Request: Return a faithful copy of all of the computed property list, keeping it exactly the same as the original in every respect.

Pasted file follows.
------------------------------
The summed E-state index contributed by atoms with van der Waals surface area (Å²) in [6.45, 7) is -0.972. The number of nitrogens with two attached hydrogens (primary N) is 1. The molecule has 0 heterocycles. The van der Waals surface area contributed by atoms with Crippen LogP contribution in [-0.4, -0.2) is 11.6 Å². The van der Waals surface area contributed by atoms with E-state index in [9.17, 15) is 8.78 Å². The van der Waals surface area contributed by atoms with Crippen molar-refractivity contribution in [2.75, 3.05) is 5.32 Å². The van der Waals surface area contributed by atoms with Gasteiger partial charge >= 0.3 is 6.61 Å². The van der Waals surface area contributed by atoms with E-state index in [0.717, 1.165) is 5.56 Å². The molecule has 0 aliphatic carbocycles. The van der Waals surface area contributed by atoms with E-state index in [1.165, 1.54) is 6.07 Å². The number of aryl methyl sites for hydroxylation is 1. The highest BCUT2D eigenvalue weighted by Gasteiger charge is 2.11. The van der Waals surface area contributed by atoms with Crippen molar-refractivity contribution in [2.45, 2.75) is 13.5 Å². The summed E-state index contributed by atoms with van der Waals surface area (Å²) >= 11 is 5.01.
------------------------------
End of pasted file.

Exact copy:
The summed E-state index contributed by atoms with van der Waals surface area (Å²) in [6.45, 7) is -0.972. The number of nitrogens with two attached hydrogens (primary N) is 1. The molecule has 0 heterocycles. The van der Waals surface area contributed by atoms with Crippen LogP contribution in [-0.4, -0.2) is 11.6 Å². The van der Waals surface area contributed by atoms with E-state index in [9.17, 15) is 8.78 Å². The van der Waals surface area contributed by atoms with Crippen molar-refractivity contribution in [2.75, 3.05) is 5.32 Å². The van der Waals surface area contributed by atoms with Gasteiger partial charge >= 0.3 is 6.61 Å². The van der Waals surface area contributed by atoms with E-state index in [0.717, 1.165) is 5.56 Å². The molecule has 0 aliphatic carbocycles. The van der Waals surface area contributed by atoms with E-state index in [1.165, 1.54) is 6.07 Å². The number of aryl methyl sites for hydroxylation is 1. The highest BCUT2D eigenvalue weighted by Gasteiger charge is 2.11. The van der Waals surface area contributed by atoms with Crippen molar-refractivity contribution in [2.45, 2.75) is 13.5 Å². The summed E-state index contributed by atoms with van der Waals surface area (Å²) >= 11 is 5.01.